The local variation between two pixels is captured by the contrast feature, while the similarity between pixels is quantified by the homogeneity measure. Furthermore, the denseness and degree of disorder in an image are measured by entropy features. The entropy feature will have a maximum value when all elements of the co-occurrence matrix are the same.

2.3. Classifiers Used

In this work, we have used four different configurations of the AdaBoost classifiers for classification. The main AdaBoost algorithm and its various configurations are briefly explained below.

AdaBoost classifier

The AdaBoost algorithm was introduced in 1995 by Freund and Schapire [19]. It is a meta-classifier which is used to improve the performance of weak classifiers. We approach the discussion in a standard way by defining a training set of m training examples , where .

The first step in the AdaBoost algorithm initializes the distribution D which is used to guide the weak learning algorithm:

. (6)

The next step is the learning phase where the weak learners are gradually improved.

For :

Find the classifier , where , that minimizes the error with respect to the distribution Dt:

, where

if εt > 0.5 then stop.

Choose , typically where εt is the weighted error rate of classifier ht.



where Zt is a normalization factor (chosen so that Dt + 1 will be a probability distribution, i.e. sum one over all x).

Output of the final classifier:


Thus, after selecting an optimal classifier for the distribution , the examples that the classifier identified correctly are weighed less and those that it identified incorrectly are weighed more. Therefore, when the algorithm is testing the classifiers on the distribution, it will select a classifier that better identifies those examples that the previous classifier missed. Next, we describe the weak learner algorithms, also called the base classifiers, which were used in this study.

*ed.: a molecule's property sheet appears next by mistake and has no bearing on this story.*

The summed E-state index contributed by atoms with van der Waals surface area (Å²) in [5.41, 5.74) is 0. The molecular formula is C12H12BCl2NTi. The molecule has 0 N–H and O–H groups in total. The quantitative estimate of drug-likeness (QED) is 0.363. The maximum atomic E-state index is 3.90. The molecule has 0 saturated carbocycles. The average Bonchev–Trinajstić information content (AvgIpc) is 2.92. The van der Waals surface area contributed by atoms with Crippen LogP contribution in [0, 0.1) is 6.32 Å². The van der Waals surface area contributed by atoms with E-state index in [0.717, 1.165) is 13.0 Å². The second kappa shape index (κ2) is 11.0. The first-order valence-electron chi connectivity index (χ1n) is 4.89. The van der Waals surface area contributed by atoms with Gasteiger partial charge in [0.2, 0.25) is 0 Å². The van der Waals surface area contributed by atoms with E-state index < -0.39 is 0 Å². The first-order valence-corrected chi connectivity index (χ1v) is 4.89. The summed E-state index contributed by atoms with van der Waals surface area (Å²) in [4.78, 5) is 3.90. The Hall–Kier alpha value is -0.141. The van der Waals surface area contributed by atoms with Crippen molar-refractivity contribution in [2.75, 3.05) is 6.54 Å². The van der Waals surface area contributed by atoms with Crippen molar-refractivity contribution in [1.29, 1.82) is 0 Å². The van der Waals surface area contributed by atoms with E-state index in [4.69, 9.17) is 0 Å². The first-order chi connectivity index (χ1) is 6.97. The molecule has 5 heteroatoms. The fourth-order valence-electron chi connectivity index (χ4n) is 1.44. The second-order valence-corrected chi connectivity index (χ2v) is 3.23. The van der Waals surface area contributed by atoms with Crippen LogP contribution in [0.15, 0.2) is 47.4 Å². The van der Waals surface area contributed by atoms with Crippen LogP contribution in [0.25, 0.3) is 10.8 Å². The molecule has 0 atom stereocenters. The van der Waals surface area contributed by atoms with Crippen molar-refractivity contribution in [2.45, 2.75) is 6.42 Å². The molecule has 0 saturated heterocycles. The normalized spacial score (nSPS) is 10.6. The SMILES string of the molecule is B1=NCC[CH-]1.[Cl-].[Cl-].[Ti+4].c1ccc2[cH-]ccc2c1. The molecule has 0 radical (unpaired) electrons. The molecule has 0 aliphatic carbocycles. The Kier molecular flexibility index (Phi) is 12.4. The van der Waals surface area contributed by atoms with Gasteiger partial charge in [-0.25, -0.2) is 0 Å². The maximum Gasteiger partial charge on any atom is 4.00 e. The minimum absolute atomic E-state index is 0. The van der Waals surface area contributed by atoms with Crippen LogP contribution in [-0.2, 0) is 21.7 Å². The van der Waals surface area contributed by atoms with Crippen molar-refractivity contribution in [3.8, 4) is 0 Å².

C4_5 Base Classifier

C4_5, a statistical classifier, builds decision trees from a set of training data using the concept of information entropy. The algorithm used to generate the decision tree was developed by Quinlan [20]. At each node of the tree, C4_5 chooses one attribute of the data that most effectively splits its set of samples into subsets enriched in one class or the other. The attribute with the highest normalized information gain (difference in entropy) is chosen to make the decision. The C4_5 algorithm is then applied on the smaller sublists.

Perceptron Base Classifier

The perceptron, a type of feed-forward neural network, is a binary classifier which maps its input x (a real-valued vector) to an output value f(x) (a single binary value) using the following relationship [21].


where w is a vector of real-valued weights, is the dot product (which computes a weighted sum), and b is the 'bias', which is a constant term that does not depend on any input value and that is used to alter the position of the decision boundary. The value of f(x) (0 or 1) is used to classify x as either a positive or a negative instance. The perceptron learning algorithm does not terminate for non-linearly separable data.

Pocket Base Classifier